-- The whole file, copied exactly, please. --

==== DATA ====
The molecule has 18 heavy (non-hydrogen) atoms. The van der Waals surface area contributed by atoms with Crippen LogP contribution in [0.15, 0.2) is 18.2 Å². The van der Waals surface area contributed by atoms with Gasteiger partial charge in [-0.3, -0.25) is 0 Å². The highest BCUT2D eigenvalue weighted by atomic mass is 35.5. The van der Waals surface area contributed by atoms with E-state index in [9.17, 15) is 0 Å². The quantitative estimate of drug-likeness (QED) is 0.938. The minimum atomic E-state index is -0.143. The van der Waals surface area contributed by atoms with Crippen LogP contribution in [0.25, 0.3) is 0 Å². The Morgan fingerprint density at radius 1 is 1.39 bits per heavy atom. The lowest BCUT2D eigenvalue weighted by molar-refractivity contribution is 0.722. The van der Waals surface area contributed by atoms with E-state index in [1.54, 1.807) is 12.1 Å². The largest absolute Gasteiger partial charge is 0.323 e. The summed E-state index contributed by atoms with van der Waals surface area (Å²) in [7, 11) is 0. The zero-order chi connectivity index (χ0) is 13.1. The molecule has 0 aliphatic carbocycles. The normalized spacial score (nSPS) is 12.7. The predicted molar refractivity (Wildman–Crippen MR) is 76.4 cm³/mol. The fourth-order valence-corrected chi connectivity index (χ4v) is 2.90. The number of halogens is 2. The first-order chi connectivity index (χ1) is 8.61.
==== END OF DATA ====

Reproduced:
The molecule has 18 heavy (non-hydrogen) atoms. The van der Waals surface area contributed by atoms with Crippen LogP contribution in [0.15, 0.2) is 18.2 Å². The van der Waals surface area contributed by atoms with Gasteiger partial charge in [-0.3, -0.25) is 0 Å². The highest BCUT2D eigenvalue weighted by atomic mass is 35.5. The van der Waals surface area contributed by atoms with E-state index in [9.17, 15) is 0 Å². The quantitative estimate of drug-likeness (QED) is 0.938. The minimum atomic E-state index is -0.143. The van der Waals surface area contributed by atoms with Crippen LogP contribution in [0.25, 0.3) is 0 Å². The Morgan fingerprint density at radius 1 is 1.39 bits per heavy atom. The lowest BCUT2D eigenvalue weighted by molar-refractivity contribution is 0.722. The van der Waals surface area contributed by atoms with E-state index in [1.54, 1.807) is 12.1 Å². The largest absolute Gasteiger partial charge is 0.323 e. The summed E-state index contributed by atoms with van der Waals surface area (Å²) in [7, 11) is 0. The zero-order chi connectivity index (χ0) is 13.1. The molecule has 0 aliphatic carbocycles. The normalized spacial score (nSPS) is 12.7. The predicted molar refractivity (Wildman–Crippen MR) is 76.4 cm³/mol. The fourth-order valence-corrected chi connectivity index (χ4v) is 2.90. The number of halogens is 2. The first-order chi connectivity index (χ1) is 8.61.